When I was a kid, I traded one of my toys to my friend for a Kirby Puckett figurine — which remains the best trade I have pulled off in my life to date. I can’t even remember what I gave up, but I know it was dumb, and I have that Puckett figurine to this very day. So, in a way, you could say I’m a decades-long trade guru, pertaining to life both inside and outside the fantasy football realm. Today, we’ll focus on the latter, and I’ll detail the framework for three-potential season-changing trades you should look into making in your fantasy football league. Notice the word “framework.” While some of the players involved in these deals may be close enough in value to pursue a straight-up deal, it’s fantasy trading 101 to shoot high and then work your way down. Not ever player listed will be a one-for-one match, but evaluate where your potential trade partner has needs, and where you might be able to find common ground. I’ll break down the framework for all of these deals in each blurb, but at the end of the day, we’re looking to steal value at a particular position by moving a player with a higher positional ranking for an asset with a more promising rest-of-season outlook. Alright, let’s go find your Kirby Puckett figurine!
Receive: Darrell Henderson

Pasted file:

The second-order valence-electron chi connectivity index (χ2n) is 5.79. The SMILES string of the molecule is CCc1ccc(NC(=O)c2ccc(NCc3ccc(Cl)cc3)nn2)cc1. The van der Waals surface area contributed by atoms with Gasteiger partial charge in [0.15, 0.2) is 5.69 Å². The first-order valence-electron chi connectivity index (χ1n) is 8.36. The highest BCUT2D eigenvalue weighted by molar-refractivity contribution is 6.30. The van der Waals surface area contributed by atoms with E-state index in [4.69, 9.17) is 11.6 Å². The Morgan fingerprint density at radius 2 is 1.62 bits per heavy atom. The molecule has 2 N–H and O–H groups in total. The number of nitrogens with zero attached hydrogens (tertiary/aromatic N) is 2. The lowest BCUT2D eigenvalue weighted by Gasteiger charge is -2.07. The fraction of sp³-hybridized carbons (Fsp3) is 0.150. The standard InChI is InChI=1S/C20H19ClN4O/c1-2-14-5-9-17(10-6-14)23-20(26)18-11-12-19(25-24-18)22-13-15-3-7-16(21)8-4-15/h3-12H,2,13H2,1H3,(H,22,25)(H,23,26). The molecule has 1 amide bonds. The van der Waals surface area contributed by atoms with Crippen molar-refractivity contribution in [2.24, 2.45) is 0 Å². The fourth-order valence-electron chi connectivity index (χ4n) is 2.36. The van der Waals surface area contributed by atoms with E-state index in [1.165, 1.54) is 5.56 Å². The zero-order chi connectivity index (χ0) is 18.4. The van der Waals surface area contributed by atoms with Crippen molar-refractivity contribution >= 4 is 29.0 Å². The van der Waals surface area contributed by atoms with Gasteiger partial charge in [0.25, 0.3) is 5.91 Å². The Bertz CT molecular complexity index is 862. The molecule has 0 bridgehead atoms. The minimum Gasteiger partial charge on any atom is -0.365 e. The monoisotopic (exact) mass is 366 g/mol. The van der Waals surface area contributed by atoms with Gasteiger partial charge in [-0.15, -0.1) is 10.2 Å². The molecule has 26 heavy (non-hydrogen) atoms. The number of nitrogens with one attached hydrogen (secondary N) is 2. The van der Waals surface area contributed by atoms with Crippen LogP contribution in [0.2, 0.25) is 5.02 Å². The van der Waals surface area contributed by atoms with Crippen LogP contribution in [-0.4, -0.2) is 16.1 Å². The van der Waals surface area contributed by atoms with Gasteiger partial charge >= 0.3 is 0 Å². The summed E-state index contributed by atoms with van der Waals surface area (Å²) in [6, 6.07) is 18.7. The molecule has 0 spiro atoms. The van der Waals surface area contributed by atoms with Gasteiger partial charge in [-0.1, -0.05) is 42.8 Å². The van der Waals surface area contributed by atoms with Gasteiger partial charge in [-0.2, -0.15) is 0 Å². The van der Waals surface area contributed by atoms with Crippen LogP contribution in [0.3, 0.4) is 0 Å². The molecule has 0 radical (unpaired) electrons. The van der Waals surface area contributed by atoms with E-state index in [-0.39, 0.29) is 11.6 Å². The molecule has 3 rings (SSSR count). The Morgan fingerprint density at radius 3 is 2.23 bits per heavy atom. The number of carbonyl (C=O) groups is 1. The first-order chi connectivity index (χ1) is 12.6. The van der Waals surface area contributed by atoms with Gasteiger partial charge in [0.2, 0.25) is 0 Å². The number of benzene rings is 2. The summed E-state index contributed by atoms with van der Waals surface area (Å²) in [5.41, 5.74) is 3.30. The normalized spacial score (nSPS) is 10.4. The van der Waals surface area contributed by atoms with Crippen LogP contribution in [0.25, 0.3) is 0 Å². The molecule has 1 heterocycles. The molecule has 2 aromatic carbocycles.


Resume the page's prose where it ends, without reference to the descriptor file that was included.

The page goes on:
Swift has performed as the RB4 overall in PPR formats and RB8 in half-PPR to this point in the fantasy season, but is coming off a disappointing Week 8 performance and his next-three matchups following the Lions’ upcoming Week 9 BYE look like this: at Steelers, at Browns, vs. Bears. As it currently stands, Swift has a higher RB ranking on the season than Darrell Henderson (RB11 in both PPR and half-PPR), but that’s unlikely to hold throughout the remainder of the season. Swift faces one of the toughest remaining schedules after enjoying a handful of cupcake matchups in the first-eight weeks of the season, and the Lions figure to be playing from behind a heck of a lot between now and Week 18. Meanwhile, Henderson faces a relatively meager schedule and should benefit from much-more favorable game scripts moving forward. With the Rams defense further bolstered with the addition of Von Miller, you want a piece of the LAR run game — and this is really the only place to find it, like Sprees in a box at the dollar store (CC: Mike Leach). And while Cordarrelle Patterson (RB 8/9) is great, continues to prove the doubters wrong and will undoubtedly exceed all ROS expectations, I think there will still be minor regression while Henderson continues to surge. Other options worth exploring: Elijah Mitchell. Depending on your league’s format and degree of competitiveness, a straight-up deal involving Henderson for Patterson may not be possible. But Patterson-for-Mitchell might be. I’d even consider cutting bait with Swift for Mitchell in a package deal if you need help at another position, and you could make away with a steal by doing so. We all want a bite of Kyle Shanahan’s run game, and it appears as though Mitchell is emerging as the bell cow in San Francisco, tallying 18 carries in two-straight weeks. Oh, and the 49ers BYE is already in the rearview. Mitchell won’t have many difficult matchups remaining after he gets past the Cardinals in Week 9. Explore creative options and, as my good friend Chazz Michael Michaels would say, “capture the dream.”